I wouldn’t make some jokes I made in the past – some might have been off-colour, some were just bad. I like to think I’m responsible for the person I am now.
“We just need to learn how to have a conversation with each other, and we need to be willing to learn and grow,” says Mathew. “I’m not the same person I was even one year ago. My opinions have evolved. And I know better now than I did when I started 10 years ago. I wouldn’t make some jokes I made in the past – some might have been off-colour, some were just bad. I like to think I’m responsible for the person I am now. And with age, maturity and experience, I’ve learnt that I need to think of the Abish I will be 10 years from now.”
Joshi acknowledges that while any creative industry that seeks to challenge the status quo must take growing pains in its stride, it does make the job harder and perhaps even dangerous, at times. “The legal system of some countries protects free speech and in others it ends up helping those who want to shut it down. I feel that at this point, our legal system errs on the side of the latter. People can sue you for anything – from ‘you offended my religious sentiments’ to the nebulously worded ‘outraging the modesty of a woman’ and defamation,” says Joshi. “That makes things difficult. Because when someone threatens to destroy your career, you know that the system that is supposed to protect you may fail you. But I guess I think of it as a challenge as a comedian: how can I say what I want to say in such an insidiously clever way that it passes through all these filters and still lands and makes my audience laugh?”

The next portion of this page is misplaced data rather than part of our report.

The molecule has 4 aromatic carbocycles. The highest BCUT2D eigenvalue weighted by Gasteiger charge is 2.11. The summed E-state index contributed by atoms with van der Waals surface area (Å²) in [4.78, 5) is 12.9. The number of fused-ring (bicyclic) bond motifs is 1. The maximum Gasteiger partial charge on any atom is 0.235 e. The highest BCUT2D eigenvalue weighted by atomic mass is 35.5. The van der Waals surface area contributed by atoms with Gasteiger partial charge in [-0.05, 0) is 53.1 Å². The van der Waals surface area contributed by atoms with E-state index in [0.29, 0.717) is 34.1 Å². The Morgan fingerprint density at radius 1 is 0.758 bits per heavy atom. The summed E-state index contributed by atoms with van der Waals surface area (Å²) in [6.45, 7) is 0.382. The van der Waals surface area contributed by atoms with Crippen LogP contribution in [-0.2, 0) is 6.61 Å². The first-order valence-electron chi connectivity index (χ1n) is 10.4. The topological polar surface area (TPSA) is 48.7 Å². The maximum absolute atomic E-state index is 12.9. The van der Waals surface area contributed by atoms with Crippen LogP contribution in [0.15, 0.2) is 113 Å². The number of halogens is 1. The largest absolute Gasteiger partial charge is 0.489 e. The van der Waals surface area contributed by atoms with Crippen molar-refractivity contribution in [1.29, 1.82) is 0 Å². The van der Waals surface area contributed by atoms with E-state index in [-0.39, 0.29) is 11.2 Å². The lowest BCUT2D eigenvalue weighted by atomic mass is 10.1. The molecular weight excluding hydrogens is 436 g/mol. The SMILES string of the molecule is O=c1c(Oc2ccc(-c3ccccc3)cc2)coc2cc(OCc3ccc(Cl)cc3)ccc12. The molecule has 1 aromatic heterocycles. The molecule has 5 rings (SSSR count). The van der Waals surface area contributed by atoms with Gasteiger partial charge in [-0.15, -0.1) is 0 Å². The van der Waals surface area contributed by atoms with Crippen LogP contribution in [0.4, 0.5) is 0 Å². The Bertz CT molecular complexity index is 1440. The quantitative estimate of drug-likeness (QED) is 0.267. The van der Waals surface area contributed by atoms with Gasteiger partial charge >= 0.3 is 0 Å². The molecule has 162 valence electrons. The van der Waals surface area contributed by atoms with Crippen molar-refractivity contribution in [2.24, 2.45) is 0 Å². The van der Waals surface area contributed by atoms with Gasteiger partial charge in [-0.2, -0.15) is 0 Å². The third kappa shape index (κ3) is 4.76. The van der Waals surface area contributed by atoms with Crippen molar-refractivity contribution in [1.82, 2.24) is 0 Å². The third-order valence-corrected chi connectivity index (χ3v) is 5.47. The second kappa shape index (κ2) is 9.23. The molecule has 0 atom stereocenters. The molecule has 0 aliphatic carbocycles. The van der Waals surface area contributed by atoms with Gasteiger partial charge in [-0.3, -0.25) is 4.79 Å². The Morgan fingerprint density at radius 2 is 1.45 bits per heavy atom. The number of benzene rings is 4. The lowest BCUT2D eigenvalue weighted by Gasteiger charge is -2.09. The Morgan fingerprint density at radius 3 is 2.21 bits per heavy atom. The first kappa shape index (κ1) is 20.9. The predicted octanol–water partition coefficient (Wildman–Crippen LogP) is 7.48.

Even so, both Mathew and Joshi emphasise the need for free speech and say every topic should be fair game. “Freedom of speech needs to be absolute. People should 100 per cent have the right to offend,” says Joshi. “As a comic, I might think of certain perspectives as not great, and I might choose not to say something because I don’t want to be shocking or provocative for the sake of it, but no topic should be off limits.” Mathew concurs. “Our job is not to say what the audience wants to hear, it is to say what we believe in. Comedy – and conversation – can evolve only if we open up the space for all kinds of perspectives and narratives. Left-leaning, right-leaning, inclusive of all genders …”
It’s been a tumultuous year for Indian comics, and Mathew and Joshi are not exempt. The #MeToo movement in India was kick-started in October 2018 with an outpouring of accusations against several prominent male comics. Mathew had worked closely with one, Joshi with two. The accusations against Gursimranjeet Khamba and Tanmay Bhat, Joshi’s AIB co-founders, blew up to such an extent that the company was dissolved in May this year – the former was accused of sexual misconduct, while the latter, of ignoring allegations of sexual harassment against a colleague.
“I’d just like to move on with my life,” Joshi says. “I think I’ve done everything that was required of me by law. Whatever lessons I have to learn and reassessment I need to do, I choose to do them in private. I have nothing more to say.”
Mathew, while not exactly forthcoming, offers some perspective. “It’s been an important lesson and a shock. As seniors in the industry, perhaps it is time to admit that it’s our responsibility to be aware of what’s going on around us. Maybe we messed up by not paying attention.
“What I can say now, though, is that we’re doing better. We’re listening. We’re bringing more voices, more diversity in our green rooms and writing rooms. We’re taking accountability. That’s a good start, no?”
Rohan Joshi and Abish Mathew will perform Thursday, November 7, at 7.30pm at Rajmahal Theatre, Bollywood Parks Dubai; tickets from Dh75 at dubai.platinumlist.net
Updated: November 6, 2019 06:50 PM